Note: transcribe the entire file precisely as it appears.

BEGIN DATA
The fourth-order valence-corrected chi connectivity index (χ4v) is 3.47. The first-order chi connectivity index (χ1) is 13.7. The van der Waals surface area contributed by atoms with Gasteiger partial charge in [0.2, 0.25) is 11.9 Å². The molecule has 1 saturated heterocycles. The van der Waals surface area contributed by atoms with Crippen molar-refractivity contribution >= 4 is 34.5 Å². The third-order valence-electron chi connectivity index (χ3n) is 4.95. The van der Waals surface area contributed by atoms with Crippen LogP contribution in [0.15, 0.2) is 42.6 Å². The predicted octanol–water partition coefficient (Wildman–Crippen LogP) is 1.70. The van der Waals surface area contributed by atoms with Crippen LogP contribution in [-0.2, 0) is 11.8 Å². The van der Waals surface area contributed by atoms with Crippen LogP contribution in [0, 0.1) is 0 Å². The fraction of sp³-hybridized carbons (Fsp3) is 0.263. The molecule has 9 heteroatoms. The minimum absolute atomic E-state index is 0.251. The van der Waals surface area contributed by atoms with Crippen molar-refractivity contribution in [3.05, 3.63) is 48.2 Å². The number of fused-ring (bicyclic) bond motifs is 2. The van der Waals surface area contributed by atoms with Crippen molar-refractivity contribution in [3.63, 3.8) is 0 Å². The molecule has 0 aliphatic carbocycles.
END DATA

The fourth-order valence-corrected chi connectivity index (χ4v) is 3.47. The first-order chi connectivity index (χ1) is 13.7. The van der Waals surface area contributed by atoms with Gasteiger partial charge in [0.2, 0.25) is 11.9 Å². The molecule has 1 saturated heterocycles. The van der Waals surface area contributed by atoms with Crippen molar-refractivity contribution >= 4 is 34.5 Å². The third-order valence-electron chi connectivity index (χ3n) is 4.95. The van der Waals surface area contributed by atoms with Crippen LogP contribution in [0.15, 0.2) is 42.6 Å². The predicted octanol–water partition coefficient (Wildman–Crippen LogP) is 1.70. The van der Waals surface area contributed by atoms with Crippen LogP contribution in [-0.2, 0) is 11.8 Å². The van der Waals surface area contributed by atoms with Crippen LogP contribution in [0, 0.1) is 0 Å². The fraction of sp³-hybridized carbons (Fsp3) is 0.263. The molecule has 9 heteroatoms. The minimum absolute atomic E-state index is 0.251. The van der Waals surface area contributed by atoms with Crippen molar-refractivity contribution in [3.05, 3.63) is 48.2 Å². The number of fused-ring (bicyclic) bond motifs is 2. The van der Waals surface area contributed by atoms with Crippen molar-refractivity contribution in [3.63, 3.8) is 0 Å². The molecule has 0 aliphatic carbocycles.